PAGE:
THE STATE is, arguably, the most universal, comprehensive and powerful form of social organization ever conceived and established in human history. In extensive measures, the state always plays salient role in ameliorations of human societies. Neverteless, since the state has imposing authority upon its subject, indecorius abuse of such immense power may generate cataclysmic chaos throughout the wole configuration of human societies. Hence, as a part of human societies, it is imperative for christians to always ponder on the ever complex and contentious relationship between Christianity and the state.
Thsi volume explores and reflects on the Sixteenth Century Anabaptis views of the state. The writercritically probes on the rich and multifaceted throught of prominent Sixteenth Century Anabaptist figure such Menno Simons, Balthasar Hubmaier, Hans Denck and Pilgram Marpeck as well as extensive arrays of contemporaneous Anabaptist manuscripts.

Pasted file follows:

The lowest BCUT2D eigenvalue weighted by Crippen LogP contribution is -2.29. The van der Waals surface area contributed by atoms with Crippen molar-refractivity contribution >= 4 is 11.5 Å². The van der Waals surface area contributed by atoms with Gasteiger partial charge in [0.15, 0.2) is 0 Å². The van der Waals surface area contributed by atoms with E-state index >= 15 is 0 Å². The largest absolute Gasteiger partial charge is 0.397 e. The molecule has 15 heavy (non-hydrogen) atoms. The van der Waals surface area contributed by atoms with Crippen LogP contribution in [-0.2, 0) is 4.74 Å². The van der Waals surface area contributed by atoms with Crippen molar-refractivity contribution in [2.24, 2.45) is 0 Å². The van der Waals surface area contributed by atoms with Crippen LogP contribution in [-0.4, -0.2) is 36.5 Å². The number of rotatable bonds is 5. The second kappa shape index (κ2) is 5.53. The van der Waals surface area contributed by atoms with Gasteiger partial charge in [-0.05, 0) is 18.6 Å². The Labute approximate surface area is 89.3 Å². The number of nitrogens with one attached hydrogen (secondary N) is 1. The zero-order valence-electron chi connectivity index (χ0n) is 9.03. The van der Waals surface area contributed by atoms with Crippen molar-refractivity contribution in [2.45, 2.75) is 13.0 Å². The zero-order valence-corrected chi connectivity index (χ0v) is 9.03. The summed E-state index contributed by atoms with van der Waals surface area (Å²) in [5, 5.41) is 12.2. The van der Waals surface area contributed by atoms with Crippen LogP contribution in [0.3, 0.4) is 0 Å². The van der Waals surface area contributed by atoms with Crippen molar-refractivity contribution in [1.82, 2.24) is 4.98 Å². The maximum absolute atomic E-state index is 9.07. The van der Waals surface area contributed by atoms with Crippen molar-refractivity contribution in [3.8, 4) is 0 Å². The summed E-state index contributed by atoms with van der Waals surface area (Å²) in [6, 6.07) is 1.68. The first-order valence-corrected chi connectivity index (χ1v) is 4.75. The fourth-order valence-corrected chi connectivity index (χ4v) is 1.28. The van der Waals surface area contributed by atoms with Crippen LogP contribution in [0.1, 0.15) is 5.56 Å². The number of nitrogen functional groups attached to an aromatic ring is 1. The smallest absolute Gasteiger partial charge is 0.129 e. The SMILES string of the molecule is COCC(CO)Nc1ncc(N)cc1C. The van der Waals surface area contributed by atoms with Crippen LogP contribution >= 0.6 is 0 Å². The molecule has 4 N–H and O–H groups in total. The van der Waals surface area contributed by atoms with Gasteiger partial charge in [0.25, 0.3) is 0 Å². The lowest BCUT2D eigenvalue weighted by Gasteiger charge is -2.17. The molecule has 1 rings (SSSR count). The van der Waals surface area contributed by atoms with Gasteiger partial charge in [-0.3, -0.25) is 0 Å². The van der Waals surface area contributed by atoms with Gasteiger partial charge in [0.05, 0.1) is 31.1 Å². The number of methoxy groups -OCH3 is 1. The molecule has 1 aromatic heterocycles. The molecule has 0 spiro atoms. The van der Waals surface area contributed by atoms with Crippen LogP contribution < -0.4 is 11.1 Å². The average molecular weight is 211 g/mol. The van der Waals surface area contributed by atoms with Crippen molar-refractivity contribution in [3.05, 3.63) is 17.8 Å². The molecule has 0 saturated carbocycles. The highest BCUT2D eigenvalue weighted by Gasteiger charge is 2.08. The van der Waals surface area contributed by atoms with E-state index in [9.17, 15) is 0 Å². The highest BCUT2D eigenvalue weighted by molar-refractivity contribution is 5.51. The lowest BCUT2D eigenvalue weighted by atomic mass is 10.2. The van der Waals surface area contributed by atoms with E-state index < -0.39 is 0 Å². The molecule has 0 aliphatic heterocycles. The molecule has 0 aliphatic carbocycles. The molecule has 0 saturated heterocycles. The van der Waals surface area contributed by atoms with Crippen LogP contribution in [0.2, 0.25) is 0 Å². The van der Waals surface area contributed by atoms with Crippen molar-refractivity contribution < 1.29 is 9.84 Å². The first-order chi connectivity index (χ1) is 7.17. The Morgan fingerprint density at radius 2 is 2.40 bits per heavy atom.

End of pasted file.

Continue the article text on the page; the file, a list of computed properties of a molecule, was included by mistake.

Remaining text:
In an exceptional combination of embracing transience and perceptive depth, this volume provides the reader with lucid insights on how the Sixteenth Century Anabaptists perceived and reflected upon their convoluted relationship with the state. Insights which are ever germane for those genuinely concerned with how Christianity ougth to angage with the state.